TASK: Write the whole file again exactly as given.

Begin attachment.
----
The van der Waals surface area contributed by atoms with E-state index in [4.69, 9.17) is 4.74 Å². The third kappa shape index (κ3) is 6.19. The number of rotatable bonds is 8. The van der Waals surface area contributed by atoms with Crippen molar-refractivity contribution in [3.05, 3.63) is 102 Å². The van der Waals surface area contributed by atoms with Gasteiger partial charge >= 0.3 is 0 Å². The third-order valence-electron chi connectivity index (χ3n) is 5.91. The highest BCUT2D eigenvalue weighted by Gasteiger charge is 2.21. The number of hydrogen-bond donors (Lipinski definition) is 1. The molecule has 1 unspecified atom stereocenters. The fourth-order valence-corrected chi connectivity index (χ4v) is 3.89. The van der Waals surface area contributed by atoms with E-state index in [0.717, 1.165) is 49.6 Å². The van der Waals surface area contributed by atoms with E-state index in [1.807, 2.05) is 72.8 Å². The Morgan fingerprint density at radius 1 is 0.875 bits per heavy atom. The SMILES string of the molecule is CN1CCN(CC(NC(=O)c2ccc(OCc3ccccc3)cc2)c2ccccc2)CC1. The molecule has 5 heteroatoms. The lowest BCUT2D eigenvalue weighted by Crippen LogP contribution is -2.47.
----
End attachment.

The van der Waals surface area contributed by atoms with E-state index in [4.69, 9.17) is 4.74 Å². The third kappa shape index (κ3) is 6.19. The number of rotatable bonds is 8. The van der Waals surface area contributed by atoms with Crippen molar-refractivity contribution in [3.05, 3.63) is 102 Å². The van der Waals surface area contributed by atoms with Gasteiger partial charge >= 0.3 is 0 Å². The third-order valence-electron chi connectivity index (χ3n) is 5.91. The highest BCUT2D eigenvalue weighted by Gasteiger charge is 2.21. The number of hydrogen-bond donors (Lipinski definition) is 1. The molecule has 1 unspecified atom stereocenters. The fourth-order valence-corrected chi connectivity index (χ4v) is 3.89. The van der Waals surface area contributed by atoms with E-state index in [0.717, 1.165) is 49.6 Å². The van der Waals surface area contributed by atoms with E-state index in [1.807, 2.05) is 72.8 Å². The Morgan fingerprint density at radius 1 is 0.875 bits per heavy atom. The SMILES string of the molecule is CN1CCN(CC(NC(=O)c2ccc(OCc3ccccc3)cc2)c2ccccc2)CC1. The molecule has 5 heteroatoms. The lowest BCUT2D eigenvalue weighted by Crippen LogP contribution is -2.47.